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The aesthetics of classical Chinese theatre : a performer's view
AuthorTang Yuen Ha [Tang Yuen-ha / Deng Wanxia 鄧宛霞]
Pub. Location---Publisher---
Date2016Phys. Desc.pdf. [237 p. : color ill.]
LocationDigital ArchivesCall NumberPN2068.T36 2016d
The aesthetics of classical Chinese theatre : a performer's view / Yuen Ha Tang.
Thesis (Ph.D.) Australian National University, 2016
Includes bibliographical references.

INTRODUCTION (with Appendix) 1
CHAPTER I : A Brief Historical Survey of Xiqu
CHAPTER II : The Tao of Chinese Aesthetics
CHAPTER III : Confucianism and Stylization
CHAPTER IV : Traditional Education and Training for the Classical Theatre
CHAPTER V : Xiqu “Reform”, and Further Exploration of Chinese Traditional Aesthetics
CONCLUSION
BIBLIOGRAPHY
LISTING OF VIDEO MATERIALS

ABSTRACT
In my thesis, I discuss the fundamental aesthetic philosophy underlying the traditions of Chinese Classical Theatre. I use the term “Chinese Classical Theatre” when referring particularly to Kunqu and Jingju (Peking Opera), since these two particular genres and their artistic values most clearly represent the characteristics of Chinese TraditionalTheatre or Xiqu as a classical dramatic system. The term “Chinese Traditional Theatre” or Xiqu is used in a wider and more generic sense, to include all the many varieties of traditional and regional theatre.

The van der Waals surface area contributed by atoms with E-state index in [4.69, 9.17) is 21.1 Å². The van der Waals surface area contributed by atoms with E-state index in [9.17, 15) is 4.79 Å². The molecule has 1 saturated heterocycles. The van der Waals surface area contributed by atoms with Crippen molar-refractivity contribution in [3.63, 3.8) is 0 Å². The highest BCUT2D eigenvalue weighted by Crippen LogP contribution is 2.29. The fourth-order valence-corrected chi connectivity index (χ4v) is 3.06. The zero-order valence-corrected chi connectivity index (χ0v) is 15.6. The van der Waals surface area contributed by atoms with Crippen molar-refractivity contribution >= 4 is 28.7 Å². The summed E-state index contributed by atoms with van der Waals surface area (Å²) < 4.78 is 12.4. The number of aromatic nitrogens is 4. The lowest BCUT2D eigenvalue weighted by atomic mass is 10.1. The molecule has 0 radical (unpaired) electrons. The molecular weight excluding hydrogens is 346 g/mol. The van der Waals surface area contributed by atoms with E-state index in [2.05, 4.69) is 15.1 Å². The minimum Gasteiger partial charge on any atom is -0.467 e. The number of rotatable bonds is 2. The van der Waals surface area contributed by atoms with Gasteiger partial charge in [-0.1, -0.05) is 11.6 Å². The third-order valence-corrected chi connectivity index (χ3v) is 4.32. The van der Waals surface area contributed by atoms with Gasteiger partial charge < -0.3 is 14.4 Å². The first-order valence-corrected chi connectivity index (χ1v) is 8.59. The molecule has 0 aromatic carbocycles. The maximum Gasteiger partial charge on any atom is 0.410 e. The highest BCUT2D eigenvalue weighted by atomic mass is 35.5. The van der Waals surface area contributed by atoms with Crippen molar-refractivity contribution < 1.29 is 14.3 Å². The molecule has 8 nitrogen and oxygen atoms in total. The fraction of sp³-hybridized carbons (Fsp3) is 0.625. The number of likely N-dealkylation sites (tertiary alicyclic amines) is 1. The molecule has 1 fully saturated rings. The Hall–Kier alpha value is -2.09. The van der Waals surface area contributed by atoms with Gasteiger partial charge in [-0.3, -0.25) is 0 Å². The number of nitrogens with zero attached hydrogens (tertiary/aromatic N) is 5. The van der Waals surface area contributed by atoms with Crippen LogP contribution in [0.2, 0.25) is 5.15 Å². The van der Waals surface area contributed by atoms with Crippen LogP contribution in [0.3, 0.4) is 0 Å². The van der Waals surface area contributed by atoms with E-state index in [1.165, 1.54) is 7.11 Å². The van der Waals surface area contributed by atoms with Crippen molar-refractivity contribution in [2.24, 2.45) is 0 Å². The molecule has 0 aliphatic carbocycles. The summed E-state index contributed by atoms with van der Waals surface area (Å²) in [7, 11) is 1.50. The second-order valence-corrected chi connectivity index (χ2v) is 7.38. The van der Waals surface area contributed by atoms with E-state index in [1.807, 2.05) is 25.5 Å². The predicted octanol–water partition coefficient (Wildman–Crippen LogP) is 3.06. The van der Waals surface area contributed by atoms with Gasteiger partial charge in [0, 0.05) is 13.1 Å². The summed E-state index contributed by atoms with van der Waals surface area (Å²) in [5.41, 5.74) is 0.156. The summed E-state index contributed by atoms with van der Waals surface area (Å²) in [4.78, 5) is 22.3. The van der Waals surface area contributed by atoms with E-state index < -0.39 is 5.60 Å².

In the first chapter, I look at the broad historical development of Xiqu, from its original sources to its supreme expression – Kunqu and Jingju. In the second, the focus is on the essence of Taoism, which is the starting point of Chinese traditional aesthetics. Taoism and Buddhism have given Chinese artists total freedom from all limitations; and have inspired them to seek a truth beyond appearance.
The third chapter concentrates on Confucianism, its contribution to ancient art education, and its influence on Xiqu stylization, in particular the art of different role-types and the function of percussive music.
The fundamental concept of general education and the method of Xiqu training will be explored in the fourth chapter. I examine the Keban 科班 - the old system according to which Xiqu actors were trained; and use video materials to illustrate the modern Chinese institutions for training in the Classical Theatre.
In the fifth and last chapter, through the analysis of two less than successful examples, I explore, at a deeper level, the core of Chinese traditional aesthetics and how that core can be lost or preserved in the process of reform.

Local access dig.pdf. [Tang-Classical theatre.pdf]

Subject(s)Operas, Chinese
Operas--Stories, plots, etc.
Xiqu 戲曲 (Dramatic arias)--History and criticism
Music, Chinese
Theater--Production and direction
Rec. TypeThesis/Dissertation (PDF)LanguageEnglish
CollectionRicci Institute LibraryRec. #19895